Key Chemistry Formulas
Part of the Chemistry Workbook For Dummies Cheat Sheet
In chemistry, you deal with all sorts of substances in all sorts of stages — solid, liquid, and gas. The following list offers some key equivalencies and often-used chemistry formulas:
A principle discovered by the Greek mathematician Archimedes which states that the volume of a solid is equal to the volume of water it displaces.
The number of protons in the nucleus of an atom.
A model of atomic structure developed by Niels Bohr, a Danish scientist. In this model, electrons occur in orbits of differing energy levels around the nucleus of an atom.
The change in the physical state of matter from a gaseous state to a liquid state.
The change in the physical state of matter from a gaseous state to a solid state without ever becoming a liquid. The reverse of sublimation.
Substances that can conduct electricity either in the molten state or when dissolved in water.
A method used by chemists to represent electrons in bonding and chemical reactions.
A measure of an atom’s strength to attract a bonding pair of electrons to itself.
A method used by chemists to diagram the electrons for an atom (including orbitals and subshells) in bonding and chemical reactions.
A mixture whose composition varies from position to position within a sample.
A mixture whose composition is the same from position to position within a sample.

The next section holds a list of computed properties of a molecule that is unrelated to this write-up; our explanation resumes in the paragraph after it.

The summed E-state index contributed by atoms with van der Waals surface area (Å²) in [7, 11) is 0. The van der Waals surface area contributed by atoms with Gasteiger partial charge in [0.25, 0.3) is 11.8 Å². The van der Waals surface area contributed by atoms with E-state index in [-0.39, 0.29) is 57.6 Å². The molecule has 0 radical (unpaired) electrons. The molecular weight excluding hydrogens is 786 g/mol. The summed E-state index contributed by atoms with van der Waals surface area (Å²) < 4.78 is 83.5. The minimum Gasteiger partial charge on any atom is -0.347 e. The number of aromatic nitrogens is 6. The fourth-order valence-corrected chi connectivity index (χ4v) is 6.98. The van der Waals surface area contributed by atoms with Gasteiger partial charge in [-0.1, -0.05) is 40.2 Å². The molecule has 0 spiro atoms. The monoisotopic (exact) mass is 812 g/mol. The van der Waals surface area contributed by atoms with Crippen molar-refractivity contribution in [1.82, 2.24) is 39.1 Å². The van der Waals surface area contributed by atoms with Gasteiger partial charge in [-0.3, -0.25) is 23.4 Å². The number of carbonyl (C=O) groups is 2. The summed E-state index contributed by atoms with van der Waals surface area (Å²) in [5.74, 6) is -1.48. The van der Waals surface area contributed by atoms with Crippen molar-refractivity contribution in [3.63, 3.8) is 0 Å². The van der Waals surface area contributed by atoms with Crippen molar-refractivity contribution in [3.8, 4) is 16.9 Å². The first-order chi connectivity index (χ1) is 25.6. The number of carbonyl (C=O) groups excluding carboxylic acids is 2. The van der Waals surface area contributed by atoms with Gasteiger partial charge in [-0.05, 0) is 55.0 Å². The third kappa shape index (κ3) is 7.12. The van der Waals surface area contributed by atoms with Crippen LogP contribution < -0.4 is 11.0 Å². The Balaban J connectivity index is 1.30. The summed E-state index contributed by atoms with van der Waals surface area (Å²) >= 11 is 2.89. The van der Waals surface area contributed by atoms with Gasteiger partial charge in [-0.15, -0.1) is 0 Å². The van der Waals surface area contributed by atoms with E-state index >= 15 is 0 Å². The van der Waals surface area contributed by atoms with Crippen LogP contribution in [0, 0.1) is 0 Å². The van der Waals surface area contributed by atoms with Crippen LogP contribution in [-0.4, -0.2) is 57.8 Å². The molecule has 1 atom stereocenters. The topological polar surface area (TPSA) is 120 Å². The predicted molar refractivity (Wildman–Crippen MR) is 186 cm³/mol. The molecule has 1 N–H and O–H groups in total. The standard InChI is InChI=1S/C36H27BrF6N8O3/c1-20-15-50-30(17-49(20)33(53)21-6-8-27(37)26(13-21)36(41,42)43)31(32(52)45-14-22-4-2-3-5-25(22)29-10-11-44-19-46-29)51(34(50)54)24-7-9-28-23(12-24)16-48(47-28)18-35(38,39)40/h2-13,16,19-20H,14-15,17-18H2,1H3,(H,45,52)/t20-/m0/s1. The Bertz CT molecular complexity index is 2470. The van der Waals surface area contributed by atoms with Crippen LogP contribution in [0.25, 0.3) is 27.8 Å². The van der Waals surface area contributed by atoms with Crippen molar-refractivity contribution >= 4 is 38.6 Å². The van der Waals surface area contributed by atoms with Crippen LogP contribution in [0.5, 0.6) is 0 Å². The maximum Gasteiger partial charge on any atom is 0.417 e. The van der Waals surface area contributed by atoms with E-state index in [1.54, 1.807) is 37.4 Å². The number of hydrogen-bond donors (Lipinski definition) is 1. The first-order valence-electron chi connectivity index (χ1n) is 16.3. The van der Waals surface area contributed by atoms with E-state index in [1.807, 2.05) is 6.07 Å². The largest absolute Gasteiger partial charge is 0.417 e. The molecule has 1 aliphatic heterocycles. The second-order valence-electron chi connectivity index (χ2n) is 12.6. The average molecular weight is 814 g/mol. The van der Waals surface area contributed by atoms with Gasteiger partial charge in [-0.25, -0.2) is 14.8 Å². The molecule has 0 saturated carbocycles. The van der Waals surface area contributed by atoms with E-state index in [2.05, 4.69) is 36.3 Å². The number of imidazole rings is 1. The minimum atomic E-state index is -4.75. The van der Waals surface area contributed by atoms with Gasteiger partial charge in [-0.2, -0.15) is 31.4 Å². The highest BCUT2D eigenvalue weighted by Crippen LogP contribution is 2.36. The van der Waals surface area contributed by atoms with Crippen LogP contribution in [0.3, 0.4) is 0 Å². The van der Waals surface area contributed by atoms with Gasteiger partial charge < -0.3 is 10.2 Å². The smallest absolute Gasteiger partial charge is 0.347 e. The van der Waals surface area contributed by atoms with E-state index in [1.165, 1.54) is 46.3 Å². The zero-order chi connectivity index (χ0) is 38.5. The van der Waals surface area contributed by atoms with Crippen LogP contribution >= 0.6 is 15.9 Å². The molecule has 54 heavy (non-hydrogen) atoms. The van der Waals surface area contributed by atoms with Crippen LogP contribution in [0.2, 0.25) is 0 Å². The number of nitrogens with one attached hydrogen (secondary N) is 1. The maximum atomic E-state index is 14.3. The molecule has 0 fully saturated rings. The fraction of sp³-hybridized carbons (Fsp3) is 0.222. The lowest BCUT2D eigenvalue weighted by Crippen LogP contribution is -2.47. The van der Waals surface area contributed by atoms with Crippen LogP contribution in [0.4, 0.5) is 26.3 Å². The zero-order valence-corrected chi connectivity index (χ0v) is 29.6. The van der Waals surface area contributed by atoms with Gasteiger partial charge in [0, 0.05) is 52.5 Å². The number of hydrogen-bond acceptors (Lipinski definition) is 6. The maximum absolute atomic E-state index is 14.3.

Atoms of the same element that have varying numbers of neutrons.
The sum of the protons and neutrons in a particular isotope; also called atomic weight.
Substances that do not conduct electricity in the molten state or when dissolved in water.
A nuclear reaction in which an atom’s nucleus splits into smaller parts.
A process in which lighter nuclei of atoms join together into a heavier nucleus; essentially the opposite of nuclear fission.
Any reaction that involves a change in nuclear structure.
A table that displays all known chemical elements in an arrangement that is based on the properties of the elements; changes over time as new elements are discovered.
A model of atomic structure that is based on mathematics and can be used to explain observations made on complex atoms.
The spontaneous decay of an unstable nucleus in an atom.
A worldwide measurement system that is based on the older metric system. The SI comes from the French Systeme International.
The change in the physical state of matter from a solid state to a gaseous state without ever becoming a liquid (such as dry ice).
The electrons in the outermost energy level of an atom, the farthest away from the nucleus.